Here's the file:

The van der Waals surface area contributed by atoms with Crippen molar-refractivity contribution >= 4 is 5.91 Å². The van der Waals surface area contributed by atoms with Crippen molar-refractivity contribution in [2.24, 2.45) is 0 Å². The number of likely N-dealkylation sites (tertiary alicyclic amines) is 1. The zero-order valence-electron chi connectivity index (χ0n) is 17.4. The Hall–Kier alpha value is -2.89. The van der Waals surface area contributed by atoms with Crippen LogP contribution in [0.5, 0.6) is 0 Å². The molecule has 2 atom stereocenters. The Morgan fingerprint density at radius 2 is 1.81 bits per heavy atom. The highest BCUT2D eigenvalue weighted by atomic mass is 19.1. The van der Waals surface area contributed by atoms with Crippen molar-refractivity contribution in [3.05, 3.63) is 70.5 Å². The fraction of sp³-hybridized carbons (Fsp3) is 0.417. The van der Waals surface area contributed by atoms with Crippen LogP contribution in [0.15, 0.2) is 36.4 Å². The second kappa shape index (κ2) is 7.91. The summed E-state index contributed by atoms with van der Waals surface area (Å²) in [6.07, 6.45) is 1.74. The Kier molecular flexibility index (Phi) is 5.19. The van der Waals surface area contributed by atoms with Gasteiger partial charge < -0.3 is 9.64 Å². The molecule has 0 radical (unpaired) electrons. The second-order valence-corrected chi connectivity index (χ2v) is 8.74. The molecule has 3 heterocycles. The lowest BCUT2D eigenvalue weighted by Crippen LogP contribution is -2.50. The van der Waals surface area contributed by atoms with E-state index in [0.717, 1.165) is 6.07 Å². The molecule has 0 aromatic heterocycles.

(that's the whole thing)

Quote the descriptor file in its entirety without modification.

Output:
The van der Waals surface area contributed by atoms with Crippen molar-refractivity contribution >= 4 is 5.91 Å². The van der Waals surface area contributed by atoms with Crippen molar-refractivity contribution in [2.24, 2.45) is 0 Å². The number of likely N-dealkylation sites (tertiary alicyclic amines) is 1. The zero-order valence-electron chi connectivity index (χ0n) is 17.4. The Hall–Kier alpha value is -2.89. The van der Waals surface area contributed by atoms with Crippen LogP contribution in [0.5, 0.6) is 0 Å². The molecule has 2 atom stereocenters. The Morgan fingerprint density at radius 2 is 1.81 bits per heavy atom. The highest BCUT2D eigenvalue weighted by atomic mass is 19.1. The van der Waals surface area contributed by atoms with Crippen molar-refractivity contribution in [3.05, 3.63) is 70.5 Å². The fraction of sp³-hybridized carbons (Fsp3) is 0.417. The van der Waals surface area contributed by atoms with Crippen LogP contribution in [0.15, 0.2) is 36.4 Å². The second kappa shape index (κ2) is 7.91. The summed E-state index contributed by atoms with van der Waals surface area (Å²) in [6.07, 6.45) is 1.74. The Kier molecular flexibility index (Phi) is 5.19. The van der Waals surface area contributed by atoms with Gasteiger partial charge < -0.3 is 9.64 Å². The molecule has 0 radical (unpaired) electrons. The second-order valence-corrected chi connectivity index (χ2v) is 8.74. The molecule has 3 heterocycles. The lowest BCUT2D eigenvalue weighted by Crippen LogP contribution is -2.50. The van der Waals surface area contributed by atoms with E-state index in [0.717, 1.165) is 6.07 Å². The molecule has 0 aromatic heterocycles.